Scientist has examined the layers of debris that fell on Pompeii to help them understand exactly what happened when Vesuvius erupted. The First eruption consisted of a slow accumulation of pumice. Most people escaped from the city during this time. Those who remained lost their lives when the First surge of hot ash and gas sped and left behind a deposit of hardened volcanic sand. While Pompeii was buried under about twelve feet (4 meters) of pumice and ash, the town of Herculaneum was overwhelmed by sixty-five feet (20 meters) of debris.
After the eruption, many people returned to their homes, but Pompeii lay under a sea of pumice and ash. Some got shovels and tried to uncover their loved ones. Some searched for there strongboxes and money. Other dug down to the majestic temples and public buildings, hoping to find valuable statues or building materials. Several of these diggers were buried when the ground caved in on top of them.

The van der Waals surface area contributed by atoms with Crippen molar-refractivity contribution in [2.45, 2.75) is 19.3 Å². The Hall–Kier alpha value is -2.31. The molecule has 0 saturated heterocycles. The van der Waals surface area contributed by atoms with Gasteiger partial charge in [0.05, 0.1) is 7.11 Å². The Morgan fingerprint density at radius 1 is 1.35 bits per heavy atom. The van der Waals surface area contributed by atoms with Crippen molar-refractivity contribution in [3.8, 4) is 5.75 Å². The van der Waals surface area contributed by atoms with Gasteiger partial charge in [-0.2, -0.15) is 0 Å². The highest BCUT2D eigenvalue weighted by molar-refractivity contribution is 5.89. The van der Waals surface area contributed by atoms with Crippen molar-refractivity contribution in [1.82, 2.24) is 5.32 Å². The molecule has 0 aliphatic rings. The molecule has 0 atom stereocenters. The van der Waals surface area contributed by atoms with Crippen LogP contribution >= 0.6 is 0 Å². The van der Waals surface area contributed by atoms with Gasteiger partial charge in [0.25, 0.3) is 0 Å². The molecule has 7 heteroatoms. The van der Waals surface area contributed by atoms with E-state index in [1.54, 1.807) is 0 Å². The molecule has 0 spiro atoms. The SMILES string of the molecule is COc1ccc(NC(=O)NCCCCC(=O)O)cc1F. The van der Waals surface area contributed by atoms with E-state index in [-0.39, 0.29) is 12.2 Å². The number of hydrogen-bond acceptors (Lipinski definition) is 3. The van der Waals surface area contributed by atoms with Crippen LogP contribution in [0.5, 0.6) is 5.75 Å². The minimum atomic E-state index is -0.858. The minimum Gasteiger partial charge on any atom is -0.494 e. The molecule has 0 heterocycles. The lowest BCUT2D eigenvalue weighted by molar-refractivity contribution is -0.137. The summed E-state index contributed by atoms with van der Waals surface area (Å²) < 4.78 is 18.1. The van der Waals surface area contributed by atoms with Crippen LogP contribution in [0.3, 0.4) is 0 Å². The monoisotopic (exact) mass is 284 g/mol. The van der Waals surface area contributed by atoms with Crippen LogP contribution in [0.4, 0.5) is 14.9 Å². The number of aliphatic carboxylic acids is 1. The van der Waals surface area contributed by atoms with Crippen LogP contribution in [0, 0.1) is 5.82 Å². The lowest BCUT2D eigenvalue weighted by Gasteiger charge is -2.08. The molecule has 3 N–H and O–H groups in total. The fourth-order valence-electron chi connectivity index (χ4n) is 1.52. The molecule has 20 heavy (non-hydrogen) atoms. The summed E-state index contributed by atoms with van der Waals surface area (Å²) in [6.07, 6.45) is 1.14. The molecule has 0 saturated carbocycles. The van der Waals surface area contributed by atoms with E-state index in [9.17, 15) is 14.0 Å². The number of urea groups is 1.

For 1,500 years, Pompeii had been buried under a thick blanket of pumice and ash. .
And in 1860, Giuseppe Fiorelli was put in charge of the excavation. Because Fiorelli was an archaeologist and he knew that the town should be uncovered in an organized and scientific way. He made maps and carefully recorded each new find. He began to restore the buildings and art, instead of hauling away most valuable pieces and leaving away the rest to rot.
Between 1927 and 1932, an archaeologist named Amedeo Maiuri discovered one of the finest houses in the city, The House of the Menander. The Menander was one of the biggest houses in Pompeii! .
It contained many rooms. It had a Snack Bar, a Shop, a Living Room, a Library, a Garden Courtyard, a Shrine to Family Ancestors, Private Bath Suit: Hot Bath, Dressing Room, and an Atrium. Vegetable Garden, Sun Terrace, Kitchens, Outdoor Dining Area, Reception Room, Living Room, Bedrooms, Household Shrine, Workshop, Another Atrium, More Living Rooms, a Smaller Garden Courtyard, Eros's Apartment, Eros's Bedroom, Slaves" Quarters, Dinning Room, and Stables! .